Not many scientists were convinced the FBI had a solid science case against accused anthrax attacker Dr. Bruce Ivins. So the FBI held a telephone conference call between journalists and their scientific back-up to answer outstanding questions. Some questions were answered by promising the science would be submitted for peer review to the scientific literature but many others remain, some scientific but mostly about how the science fits in to what would have had to have been “evidence beyond a reasonable doubt” in what the FBI says would have been a death penalty case. An Editorial and accompanying newsarticle in the world’s most prestigious scientific publication, Nature (published in the UK), lays out some of the scientific questions that remain:
Only full disclosure can lift suspicions that the FBI has again targeted an innocent man.
For example, many of the documents are just search warrants — a reminder that, despite extensive searches of Ivins’s house and cars, the FBI failed to come up with any physical evidence directly implicating him in the attacks. Similarly, the bureau has no evidence to place Ivins at the postboxes in Princeton, New Jersey, from which the anthrax-laden letters were sent.
The core of the case against Ivins, as released so far, is contained in just a couple of dozen pages of affidavits — only four paragraphs of which discuss what the FBI says is the smoking gun: the genetic analysis of the anthrax powder from the letters. The FBI says it found four distinctive genetic mutations in the anthrax used in the attacks. It tested for these mutations in isolates of the Ames anthrax strain from 16 domestic, government and university laboratories, alongside ones from labs in Canada, Sweden and the United Kingdom.
In all, more than 1,000 samples were collected, only 8 of which had the 4 mutations, according to the affidavit. Each of these isolates, it says, was directly related to a strain batch named RMR-1029, which was created in 1997 and held in a flask at the US Army research facility in Fort Detrick. The affidavits describe Ivins as the “sole custodian” of that batch. Many other researchers had access to it, but the FBI claims to have eliminated them as suspects. (Editorial, Nature doi:10.1038/454917a; Published online 20 August 2008
The Nature Editors seem satisfied the organisms used in the attack came from a common source. But for this to be conclusive the FBI needed to rule out many other people who might have had access to this flask or spores derived from it. They have only asserted they have done so. In a court of law the assertion would have been vigorously challenged. Ivins is now deceased, allegedly dead by his own hand. Some suspect suicide is a very convenient conclusion (we think an accidental poisoning is as or more likely), and we have raised questions about it here (and here and here). We know very little about whether an autopsy was done or whether the body was cremated. Either way it sounds like the evidence is being buried. Literally.
The science is only part of the evidence, although the scientific evidence was said to be the smoking gun by the FBI. Scientists on the conference call acknowledged the FBI’s claim that cracking the case awaited development of “completely new science” was not true. This was application of existing science to the forensics of the anthrax investigation. It could have been done anytime and one suspects — because the FBI has given plenty of reason to suspect — that the “new science” argument is a red herring to cover the tracks of a botched investigation.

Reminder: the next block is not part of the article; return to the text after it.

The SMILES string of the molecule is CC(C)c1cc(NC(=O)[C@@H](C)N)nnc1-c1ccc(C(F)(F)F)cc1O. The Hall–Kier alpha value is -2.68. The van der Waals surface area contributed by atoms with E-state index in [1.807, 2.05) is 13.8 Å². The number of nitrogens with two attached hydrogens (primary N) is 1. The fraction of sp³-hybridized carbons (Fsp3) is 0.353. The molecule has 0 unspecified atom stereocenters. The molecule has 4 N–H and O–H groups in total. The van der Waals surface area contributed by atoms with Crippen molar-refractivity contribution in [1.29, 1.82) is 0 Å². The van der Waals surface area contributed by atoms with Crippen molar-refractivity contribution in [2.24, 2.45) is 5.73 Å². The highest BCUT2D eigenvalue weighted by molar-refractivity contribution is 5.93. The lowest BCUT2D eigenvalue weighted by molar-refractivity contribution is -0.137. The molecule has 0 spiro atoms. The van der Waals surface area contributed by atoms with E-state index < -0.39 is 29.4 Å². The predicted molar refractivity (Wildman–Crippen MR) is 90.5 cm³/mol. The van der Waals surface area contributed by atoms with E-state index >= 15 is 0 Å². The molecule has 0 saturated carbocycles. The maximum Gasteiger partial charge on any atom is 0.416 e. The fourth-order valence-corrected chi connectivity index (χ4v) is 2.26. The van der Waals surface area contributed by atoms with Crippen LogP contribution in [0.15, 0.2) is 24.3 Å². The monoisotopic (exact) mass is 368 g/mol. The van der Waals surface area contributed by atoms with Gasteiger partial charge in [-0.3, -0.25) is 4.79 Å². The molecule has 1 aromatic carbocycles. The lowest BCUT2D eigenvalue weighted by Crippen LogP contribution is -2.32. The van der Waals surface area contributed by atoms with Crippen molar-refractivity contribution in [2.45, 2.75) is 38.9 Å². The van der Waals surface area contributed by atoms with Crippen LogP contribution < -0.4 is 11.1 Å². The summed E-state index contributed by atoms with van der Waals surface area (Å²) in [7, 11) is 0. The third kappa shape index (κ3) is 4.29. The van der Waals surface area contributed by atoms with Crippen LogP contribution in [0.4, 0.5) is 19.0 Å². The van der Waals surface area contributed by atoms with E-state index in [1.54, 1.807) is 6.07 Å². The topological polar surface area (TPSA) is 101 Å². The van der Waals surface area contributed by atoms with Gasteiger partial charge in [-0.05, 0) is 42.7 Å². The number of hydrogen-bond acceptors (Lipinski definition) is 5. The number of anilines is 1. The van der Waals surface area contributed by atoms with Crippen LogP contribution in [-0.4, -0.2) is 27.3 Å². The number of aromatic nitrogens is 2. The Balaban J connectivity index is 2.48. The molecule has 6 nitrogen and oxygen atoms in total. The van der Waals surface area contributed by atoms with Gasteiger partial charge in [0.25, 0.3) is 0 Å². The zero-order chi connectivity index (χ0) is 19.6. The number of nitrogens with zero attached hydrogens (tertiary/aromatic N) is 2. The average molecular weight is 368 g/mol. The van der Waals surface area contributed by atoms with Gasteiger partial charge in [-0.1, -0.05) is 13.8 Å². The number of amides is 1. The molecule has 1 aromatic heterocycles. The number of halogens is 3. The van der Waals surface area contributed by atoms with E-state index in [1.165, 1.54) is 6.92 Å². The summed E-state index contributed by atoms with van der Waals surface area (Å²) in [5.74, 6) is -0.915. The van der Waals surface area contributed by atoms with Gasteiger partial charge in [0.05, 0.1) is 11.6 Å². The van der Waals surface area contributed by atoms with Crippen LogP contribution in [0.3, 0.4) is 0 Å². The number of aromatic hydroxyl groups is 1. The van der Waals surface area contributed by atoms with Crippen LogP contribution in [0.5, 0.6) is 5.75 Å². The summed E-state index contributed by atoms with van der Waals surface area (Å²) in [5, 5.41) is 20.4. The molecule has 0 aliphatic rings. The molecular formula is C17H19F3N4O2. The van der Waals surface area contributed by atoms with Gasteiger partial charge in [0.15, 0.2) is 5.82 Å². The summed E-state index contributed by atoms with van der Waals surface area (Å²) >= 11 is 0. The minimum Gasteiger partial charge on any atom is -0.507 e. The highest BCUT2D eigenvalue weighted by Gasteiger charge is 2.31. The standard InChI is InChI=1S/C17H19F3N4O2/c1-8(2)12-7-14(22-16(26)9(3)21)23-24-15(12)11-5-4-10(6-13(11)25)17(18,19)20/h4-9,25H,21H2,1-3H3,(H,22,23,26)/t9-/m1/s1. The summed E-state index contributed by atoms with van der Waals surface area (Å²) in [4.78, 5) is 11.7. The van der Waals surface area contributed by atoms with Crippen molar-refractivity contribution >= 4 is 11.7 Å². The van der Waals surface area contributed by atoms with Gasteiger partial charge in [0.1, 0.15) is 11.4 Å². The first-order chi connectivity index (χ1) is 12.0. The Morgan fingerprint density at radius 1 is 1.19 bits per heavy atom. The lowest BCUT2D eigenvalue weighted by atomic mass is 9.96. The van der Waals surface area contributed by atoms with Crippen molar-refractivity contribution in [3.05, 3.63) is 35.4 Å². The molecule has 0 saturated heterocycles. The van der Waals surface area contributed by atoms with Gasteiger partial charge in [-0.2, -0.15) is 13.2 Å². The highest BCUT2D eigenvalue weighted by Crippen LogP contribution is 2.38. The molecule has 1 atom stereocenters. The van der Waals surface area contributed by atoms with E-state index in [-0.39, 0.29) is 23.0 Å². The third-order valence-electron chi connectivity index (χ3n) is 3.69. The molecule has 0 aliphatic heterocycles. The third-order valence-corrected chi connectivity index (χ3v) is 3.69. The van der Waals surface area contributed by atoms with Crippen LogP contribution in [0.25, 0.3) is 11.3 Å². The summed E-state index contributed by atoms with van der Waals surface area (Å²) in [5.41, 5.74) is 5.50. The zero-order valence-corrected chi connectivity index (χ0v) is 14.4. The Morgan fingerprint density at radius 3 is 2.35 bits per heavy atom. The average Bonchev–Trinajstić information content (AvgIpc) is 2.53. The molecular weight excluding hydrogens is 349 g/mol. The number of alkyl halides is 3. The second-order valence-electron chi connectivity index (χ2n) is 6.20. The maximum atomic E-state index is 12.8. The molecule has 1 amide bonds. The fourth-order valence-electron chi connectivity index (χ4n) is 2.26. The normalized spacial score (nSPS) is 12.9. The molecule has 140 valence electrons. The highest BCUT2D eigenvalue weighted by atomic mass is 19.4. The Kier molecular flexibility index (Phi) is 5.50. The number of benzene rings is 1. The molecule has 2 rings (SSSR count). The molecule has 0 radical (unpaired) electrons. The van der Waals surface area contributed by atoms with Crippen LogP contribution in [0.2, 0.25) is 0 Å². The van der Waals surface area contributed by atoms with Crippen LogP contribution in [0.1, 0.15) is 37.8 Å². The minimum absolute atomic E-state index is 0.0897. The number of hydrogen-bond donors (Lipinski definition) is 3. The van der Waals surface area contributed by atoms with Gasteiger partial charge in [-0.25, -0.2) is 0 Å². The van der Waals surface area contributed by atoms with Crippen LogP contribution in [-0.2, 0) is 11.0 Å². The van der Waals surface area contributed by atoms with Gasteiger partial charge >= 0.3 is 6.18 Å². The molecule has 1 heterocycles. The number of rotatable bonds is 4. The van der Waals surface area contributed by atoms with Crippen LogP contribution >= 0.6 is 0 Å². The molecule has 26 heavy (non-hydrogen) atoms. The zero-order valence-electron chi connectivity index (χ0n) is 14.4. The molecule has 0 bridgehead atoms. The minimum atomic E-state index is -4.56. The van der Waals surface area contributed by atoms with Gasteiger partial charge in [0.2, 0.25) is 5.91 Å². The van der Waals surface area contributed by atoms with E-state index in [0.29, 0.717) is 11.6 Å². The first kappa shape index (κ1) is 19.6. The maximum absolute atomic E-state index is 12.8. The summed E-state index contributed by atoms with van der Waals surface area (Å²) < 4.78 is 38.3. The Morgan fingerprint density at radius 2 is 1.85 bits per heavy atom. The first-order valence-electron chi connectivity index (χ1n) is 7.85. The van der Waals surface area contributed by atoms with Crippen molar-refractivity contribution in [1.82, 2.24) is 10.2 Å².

Now there remain loose ends all over the place. The FBI would love to forget about them. Ivins is dead. Case closed. Nature asserts the case isn’t closed:
The FBI should explain why it thinks the scientific evidence implicates Ivins himself, and not just the flask. As [Ivins’s lawyer] aptly puts it: “In this country, we prosecute people, not beakers.” The absence of such a full disclosure can only feed suspicions that the FBI has again targeted an innocent man in this case — as it did with former Fort Detrick researcher Steven Hatfill.
This case is too important to be brushed under the carpet. The anthrax attacks killed five people, infected several others, paralysed the United States with fear and shaped the nation’s bioterrorism policy. Science and law share a conviction that conclusions require evidence, and that the evidence be debated openly. The FBI says it regrets that Ivins’s untimely death has denied it the chance to have its day in court. So presumably the bureau would welcome a full congressional or independent enquiry into this case, as has been called for by Senator Chuck Grassley (Republican, Iowa) and several other lawmakers. It is essential that such an enquiry takes place.
We agree and would add some other reasons. As Glenn Greenwald has been pointing out for some time (long before the Ivins episode), the Bush administration tried to tie the attacks to Iraq and used the this as another reason to go to war. If the US government was involved in any way, for example in a provocative stunt that went horribly wrong, we need to know. Until we do, doubts will linger.
Yes, it is essential there be an independent inquiry, not just publishing a dozen papers in the scientific literature. We need that, too, but it isn’t sufficient.